Japan-based Shimano Inc. (TSE:7309, Financial) (SHMDF, Financial) (SMNNY, Financial) is one of the best bicycle parts manufacturers in the world. Until recently, revenues were growing rapidly. Taking out nebt debt, the stock looks interesting.
The stock trades for 15,730 yen ($147.08), there are 92.72 million shares and the market cap is 1.46 trillion yen ($13.6 billion). It takes 107 yen to buy one dollar. The dividend is 155 yen and the dividend yield is about 1%. Earnings per share were 414.69 yen and the price-earnings ratio is 38.
Sales were 335.8 billion yen ($3.14 billion). Operating income is an impressive 19.2%. Return on equity was 9.4%. Last year, it was 13.4%. Pretty profitable. Management estimates the company will earn 509.15 yen in fiscal 2018. If it does, the company trades at a price-earnings ratio of 31.
Like many Japanese companies, Shimano’s balance sheet is ridiculously strong. Cash and investments are $2.254 billion and receivables $331 million. The liabilities side shows $121 million in payables and a paltry $79 million in debt. Free cash flow was $323 million and the free cash flow yield was 2.375%.
Shimano mainly manufactures bicycle parts and fishing gear. Bicycle parts account for about 80% of sales and fishing 20%. It makes the parts you would think of on a bike: pedals, brakes, handles, wheels, sprockets, etc. These parts go on road bikes, mountain bikes, BMX and anything you could think of.
The company boasts of the “world’s smartest bicycle," called Di2 integration. It is a smart app that connects to your phone and let’s a program know what is happening. In addition to parts, Shimano makes footwear, apparel, bags and sunglasses. Cannondale Factory Racing recently switched to Shimano for the first time. When the company says first time, I do not know if it is just this division or all of Cannondale.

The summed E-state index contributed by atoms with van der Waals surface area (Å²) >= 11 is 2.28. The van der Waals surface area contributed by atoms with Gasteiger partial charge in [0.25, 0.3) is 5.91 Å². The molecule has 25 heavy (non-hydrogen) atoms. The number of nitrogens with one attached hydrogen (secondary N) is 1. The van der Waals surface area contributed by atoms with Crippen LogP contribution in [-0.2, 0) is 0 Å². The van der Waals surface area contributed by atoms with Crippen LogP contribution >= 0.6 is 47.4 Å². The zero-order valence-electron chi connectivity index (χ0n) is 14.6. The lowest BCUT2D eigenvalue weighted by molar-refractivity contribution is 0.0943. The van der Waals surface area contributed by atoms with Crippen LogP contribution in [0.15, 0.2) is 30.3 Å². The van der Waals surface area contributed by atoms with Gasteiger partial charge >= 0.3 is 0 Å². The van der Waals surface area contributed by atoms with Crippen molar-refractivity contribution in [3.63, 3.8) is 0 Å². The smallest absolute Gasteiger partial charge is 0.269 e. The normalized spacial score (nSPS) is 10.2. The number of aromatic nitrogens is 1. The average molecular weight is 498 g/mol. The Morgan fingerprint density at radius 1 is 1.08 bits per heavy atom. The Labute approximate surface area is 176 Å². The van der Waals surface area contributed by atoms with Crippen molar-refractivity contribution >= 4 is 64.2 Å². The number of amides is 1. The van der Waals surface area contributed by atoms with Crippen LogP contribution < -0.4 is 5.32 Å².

The fishing division makes everything from soup to nuts, or sharks to bass if you prefer, in fishing equipment: rods, reels, lures, gear, etc. You can salmon fish, deep sea, surf, freshwater and probably any other type of fishing you can think of.
2017 was not a great year. Although sales were up 4%, net income was down 24.6%. In a report, management discusses Europe recovering and hurricanes in the U.S. I think that’s kind of vague. It will be interesting to see how the strong yen affects sales. Not too long ago, it took 120 yen to buy a dollar. Now, 107.
I wrote about Shimano back in October 2015. I noted how revenues doubled over 10 years and the stock may be interesting for a growth investor. Things did not turn out that way. The stock is down about 20% since then. Sales got waylaid back in 2016. Revenues fell from 378.6 billion yen to 323 billion yen in 2016. Management blamed bad weather in Europe, high bicycle inventories in the U.S. and lousy emerging market economies.
An article from Inc. discusses why biking is so popular. It states among the reasons: urbanization, newer amenities such as bike lanes, it is fashionable and health. Of course,Â retailers are facing competition from Amazon like everyone else. I searched “Shimano” on Amazon and everything that you could dream of is there.
I have never bought shares, but it is extremely thinly traded in the U.S. You would have to have your broker buy in Japan.
Bikes are part of the global economy. As the global economy goes, so goes Shimano. If you back out the net cash of about $2.2 billion, you can reduce the market cap to $11.4 billion for a valuation purpose. Then, these valuation numbers look pretty decent. I like Shimano, though I do not think I will buy shares. For a company with a market cap of $13.6 billion, you would think it would get more coverage in the U.S., but it does not.
Disclosure: We do not own shares.